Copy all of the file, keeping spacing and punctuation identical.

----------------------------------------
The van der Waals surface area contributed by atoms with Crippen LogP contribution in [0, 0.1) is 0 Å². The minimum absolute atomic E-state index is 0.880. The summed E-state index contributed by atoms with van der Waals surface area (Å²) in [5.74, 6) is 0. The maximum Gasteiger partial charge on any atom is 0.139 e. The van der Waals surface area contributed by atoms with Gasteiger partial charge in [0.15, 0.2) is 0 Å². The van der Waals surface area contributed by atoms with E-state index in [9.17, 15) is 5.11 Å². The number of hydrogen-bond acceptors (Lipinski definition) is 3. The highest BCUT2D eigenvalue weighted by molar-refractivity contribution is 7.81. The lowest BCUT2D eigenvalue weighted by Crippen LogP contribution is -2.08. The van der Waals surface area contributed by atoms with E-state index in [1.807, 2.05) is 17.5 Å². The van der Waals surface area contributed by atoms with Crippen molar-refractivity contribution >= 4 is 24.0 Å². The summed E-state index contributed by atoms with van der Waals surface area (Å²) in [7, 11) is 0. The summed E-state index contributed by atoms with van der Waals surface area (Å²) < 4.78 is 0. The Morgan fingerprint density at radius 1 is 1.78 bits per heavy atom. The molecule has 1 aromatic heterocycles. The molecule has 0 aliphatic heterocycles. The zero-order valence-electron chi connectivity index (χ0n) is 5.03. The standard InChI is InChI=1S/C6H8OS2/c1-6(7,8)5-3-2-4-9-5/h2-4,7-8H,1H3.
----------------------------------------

The van der Waals surface area contributed by atoms with Crippen LogP contribution in [0, 0.1) is 0 Å². The minimum absolute atomic E-state index is 0.880. The summed E-state index contributed by atoms with van der Waals surface area (Å²) in [5.74, 6) is 0. The maximum Gasteiger partial charge on any atom is 0.139 e. The van der Waals surface area contributed by atoms with Gasteiger partial charge in [0.15, 0.2) is 0 Å². The van der Waals surface area contributed by atoms with E-state index in [9.17, 15) is 5.11 Å². The number of hydrogen-bond acceptors (Lipinski definition) is 3. The highest BCUT2D eigenvalue weighted by molar-refractivity contribution is 7.81. The lowest BCUT2D eigenvalue weighted by Crippen LogP contribution is -2.08. The van der Waals surface area contributed by atoms with E-state index in [1.807, 2.05) is 17.5 Å². The van der Waals surface area contributed by atoms with Crippen molar-refractivity contribution >= 4 is 24.0 Å². The summed E-state index contributed by atoms with van der Waals surface area (Å²) in [7, 11) is 0. The summed E-state index contributed by atoms with van der Waals surface area (Å²) < 4.78 is 0. The Morgan fingerprint density at radius 1 is 1.78 bits per heavy atom. The molecule has 1 aromatic heterocycles. The molecule has 0 aliphatic heterocycles. The zero-order valence-electron chi connectivity index (χ0n) is 5.03. The standard InChI is InChI=1S/C6H8OS2/c1-6(7,8)5-3-2-4-9-5/h2-4,7-8H,1H3.